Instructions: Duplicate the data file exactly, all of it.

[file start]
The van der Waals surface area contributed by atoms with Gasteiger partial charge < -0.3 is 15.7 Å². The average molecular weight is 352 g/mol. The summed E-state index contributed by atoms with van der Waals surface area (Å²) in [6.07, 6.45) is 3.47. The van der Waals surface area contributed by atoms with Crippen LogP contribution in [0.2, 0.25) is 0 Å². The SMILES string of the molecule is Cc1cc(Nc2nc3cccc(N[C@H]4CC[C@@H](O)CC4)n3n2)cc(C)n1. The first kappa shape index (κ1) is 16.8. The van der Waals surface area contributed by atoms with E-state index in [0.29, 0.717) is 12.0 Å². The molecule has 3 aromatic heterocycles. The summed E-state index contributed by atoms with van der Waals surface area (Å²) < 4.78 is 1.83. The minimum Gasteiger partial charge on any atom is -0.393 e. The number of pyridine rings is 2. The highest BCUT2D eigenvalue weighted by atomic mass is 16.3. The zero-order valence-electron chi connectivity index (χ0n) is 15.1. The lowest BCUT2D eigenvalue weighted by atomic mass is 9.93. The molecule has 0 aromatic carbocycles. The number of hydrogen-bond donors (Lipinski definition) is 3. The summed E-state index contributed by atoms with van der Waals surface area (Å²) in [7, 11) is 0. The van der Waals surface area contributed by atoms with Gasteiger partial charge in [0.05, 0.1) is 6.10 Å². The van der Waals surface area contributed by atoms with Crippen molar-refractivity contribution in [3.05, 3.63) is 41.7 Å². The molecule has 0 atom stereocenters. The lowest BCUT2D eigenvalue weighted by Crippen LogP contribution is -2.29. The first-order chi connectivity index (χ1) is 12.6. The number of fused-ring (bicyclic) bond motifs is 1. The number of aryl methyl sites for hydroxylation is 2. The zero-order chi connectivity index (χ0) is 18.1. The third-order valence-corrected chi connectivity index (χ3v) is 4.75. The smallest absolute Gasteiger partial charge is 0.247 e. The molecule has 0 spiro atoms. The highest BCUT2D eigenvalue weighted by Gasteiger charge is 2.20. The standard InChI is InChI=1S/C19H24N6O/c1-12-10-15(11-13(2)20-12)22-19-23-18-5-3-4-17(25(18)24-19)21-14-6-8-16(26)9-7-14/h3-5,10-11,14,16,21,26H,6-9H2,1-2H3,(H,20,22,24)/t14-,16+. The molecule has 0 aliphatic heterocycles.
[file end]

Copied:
The van der Waals surface area contributed by atoms with Gasteiger partial charge < -0.3 is 15.7 Å². The average molecular weight is 352 g/mol. The summed E-state index contributed by atoms with van der Waals surface area (Å²) in [6.07, 6.45) is 3.47. The van der Waals surface area contributed by atoms with Crippen LogP contribution in [0.2, 0.25) is 0 Å². The SMILES string of the molecule is Cc1cc(Nc2nc3cccc(N[C@H]4CC[C@@H](O)CC4)n3n2)cc(C)n1. The first kappa shape index (κ1) is 16.8. The van der Waals surface area contributed by atoms with E-state index in [0.29, 0.717) is 12.0 Å². The molecule has 3 aromatic heterocycles. The summed E-state index contributed by atoms with van der Waals surface area (Å²) < 4.78 is 1.83. The minimum Gasteiger partial charge on any atom is -0.393 e. The number of pyridine rings is 2. The highest BCUT2D eigenvalue weighted by atomic mass is 16.3. The zero-order valence-electron chi connectivity index (χ0n) is 15.1. The lowest BCUT2D eigenvalue weighted by atomic mass is 9.93. The molecule has 0 aromatic carbocycles. The number of hydrogen-bond donors (Lipinski definition) is 3. The summed E-state index contributed by atoms with van der Waals surface area (Å²) in [7, 11) is 0. The van der Waals surface area contributed by atoms with Gasteiger partial charge in [0.05, 0.1) is 6.10 Å². The van der Waals surface area contributed by atoms with Crippen molar-refractivity contribution in [3.05, 3.63) is 41.7 Å². The molecule has 0 atom stereocenters. The lowest BCUT2D eigenvalue weighted by Crippen LogP contribution is -2.29. The first-order chi connectivity index (χ1) is 12.6. The number of fused-ring (bicyclic) bond motifs is 1. The number of aryl methyl sites for hydroxylation is 2. The zero-order chi connectivity index (χ0) is 18.1. The third-order valence-corrected chi connectivity index (χ3v) is 4.75. The smallest absolute Gasteiger partial charge is 0.247 e. The molecule has 0 spiro atoms. The highest BCUT2D eigenvalue weighted by Gasteiger charge is 2.20. The standard InChI is InChI=1S/C19H24N6O/c1-12-10-15(11-13(2)20-12)22-19-23-18-5-3-4-17(25(18)24-19)21-14-6-8-16(26)9-7-14/h3-5,10-11,14,16,21,26H,6-9H2,1-2H3,(H,20,22,24)/t14-,16+. The molecule has 0 aliphatic heterocycles.